An Urgent Update On The 'Great Rotation' Myth

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 |  Includes: SPY
by: Lou Basenese

What’s the secret to being right a lot?

According to Jeff Bezos, Founder of Amazon.com (NASDAQ:AMZN), it’s simple: Be willing to change your mind.

He’s observed that the smartest people constantly revise their understanding, reconsider points of view and evaluate new information – even if it’s contradictory.

On such merits, today I’m going to try to be “right” a little more…

Bailing on Bonds

Back in May, you’ll recall I blew gaping holes in the notion that a “Great Rotation” – out of bonds and into stocks – was under way.

At that time, investors were definitely getting friskier with stocks. But they were funding their purchases with cash that had been parked in savings accounts, not by selling bonds. Bond fund flows were still positive.

What a difference 10 weeks makes, though.

Blame it on the Fed for freaking everyone out about a taper, or investors being slow to spot opportunities. It doesn’t matter. What’s clear is that investors are bailing on bonds in droves…

From June 1 to July 10, investors yanked $74.9 billion out of bond mutual funds, according to the Investment Company Institute [ICI].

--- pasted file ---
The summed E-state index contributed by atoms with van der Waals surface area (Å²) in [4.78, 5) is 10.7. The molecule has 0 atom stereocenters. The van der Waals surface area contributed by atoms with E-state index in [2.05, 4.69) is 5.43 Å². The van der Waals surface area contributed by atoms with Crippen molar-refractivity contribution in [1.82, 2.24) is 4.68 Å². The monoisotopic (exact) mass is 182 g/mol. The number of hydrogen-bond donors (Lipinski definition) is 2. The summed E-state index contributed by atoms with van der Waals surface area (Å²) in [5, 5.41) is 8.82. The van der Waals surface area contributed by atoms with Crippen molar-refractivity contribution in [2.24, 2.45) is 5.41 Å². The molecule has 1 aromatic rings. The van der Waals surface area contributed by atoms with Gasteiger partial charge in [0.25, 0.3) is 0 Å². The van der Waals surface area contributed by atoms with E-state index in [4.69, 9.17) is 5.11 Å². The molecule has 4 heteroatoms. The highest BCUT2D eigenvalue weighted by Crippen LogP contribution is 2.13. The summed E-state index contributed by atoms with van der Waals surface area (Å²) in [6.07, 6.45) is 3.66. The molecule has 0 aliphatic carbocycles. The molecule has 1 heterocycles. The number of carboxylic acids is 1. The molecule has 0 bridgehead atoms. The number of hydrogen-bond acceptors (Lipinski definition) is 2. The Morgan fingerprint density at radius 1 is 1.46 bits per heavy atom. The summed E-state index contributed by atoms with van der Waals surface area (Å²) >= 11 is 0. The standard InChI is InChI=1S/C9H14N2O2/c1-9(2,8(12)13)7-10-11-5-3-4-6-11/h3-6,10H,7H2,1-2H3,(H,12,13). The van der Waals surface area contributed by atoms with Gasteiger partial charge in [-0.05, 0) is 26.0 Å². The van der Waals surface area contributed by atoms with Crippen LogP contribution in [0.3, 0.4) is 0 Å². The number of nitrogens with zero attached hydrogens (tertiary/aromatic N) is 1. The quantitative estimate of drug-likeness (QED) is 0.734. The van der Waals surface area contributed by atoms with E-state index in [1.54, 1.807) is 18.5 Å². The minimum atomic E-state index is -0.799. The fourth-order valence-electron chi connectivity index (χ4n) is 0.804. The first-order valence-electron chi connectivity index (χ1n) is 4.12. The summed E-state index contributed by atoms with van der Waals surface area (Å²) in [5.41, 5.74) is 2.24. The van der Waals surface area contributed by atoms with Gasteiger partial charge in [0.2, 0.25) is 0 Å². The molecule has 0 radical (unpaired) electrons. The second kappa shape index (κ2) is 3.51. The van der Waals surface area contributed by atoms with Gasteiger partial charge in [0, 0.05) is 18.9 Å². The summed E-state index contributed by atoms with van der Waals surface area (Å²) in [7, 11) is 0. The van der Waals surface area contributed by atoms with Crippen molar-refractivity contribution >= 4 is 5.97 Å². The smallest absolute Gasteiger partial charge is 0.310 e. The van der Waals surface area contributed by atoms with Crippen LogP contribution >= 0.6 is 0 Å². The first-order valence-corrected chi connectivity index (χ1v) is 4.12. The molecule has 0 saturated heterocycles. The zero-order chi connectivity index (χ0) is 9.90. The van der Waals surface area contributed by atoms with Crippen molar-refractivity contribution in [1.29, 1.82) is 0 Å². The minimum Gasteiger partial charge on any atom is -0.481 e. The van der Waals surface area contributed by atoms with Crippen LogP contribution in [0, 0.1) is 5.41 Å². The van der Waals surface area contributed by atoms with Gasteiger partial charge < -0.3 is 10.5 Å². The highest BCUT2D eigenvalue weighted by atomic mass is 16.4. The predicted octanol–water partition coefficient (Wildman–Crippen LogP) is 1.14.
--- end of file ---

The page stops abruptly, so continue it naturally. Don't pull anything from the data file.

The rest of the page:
Data from TrimTabs, which is a bit more extensive, validates the exodus, too. It shows that investors pulled $79.7 billion out of bond funds and ETFs over the same period.

The latest research from Goldman Sachs also indicates that the rotation is under way. (What can I say? I’m stubborn like that and insist on multiple sources to confirm that a change is afoot.)

The firm’s “Rotation Index” hit its highest level since late 2008, which means that retail investors “have a higher risk appetite and bias towards equity funds,” says strategist David Kostin.

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Goldman estimates that the average retail investor now has 69% of assets invested in equity funds (domestic and international). That’s up from 65% in 2012.

Here’s the key, though. Not all of the money being yanked out of bonds is going directly into stocks. Far from it.

Based on TrimTabs data, only about 25% of the money, or $20.8 billion, rotated out of bonds into stocks.

So where did the rest go? Under the mattress. Over the last six weeks, TrimTabs and Federal Reserve data show that bank savings deposits increased by at least $75 billion.

Bottom line: The highly anticipated “Great Rotation” is definitely under way. However, investors appear reluctant to go straight from bonds into stocks. Instead, they’re taking a pit stop along the way in cash.

That being said, it’s only a matter of time before it all ends up in the stock market. So does that mean it’s time for us to identify the nearest exit? After all, the average retail investor is notoriously terrible at timing the market. Historically, these investors buy in right before market tops and sell out right before market bottoms. I’ll save that discussion for tomorrow’s column. Stay tuned.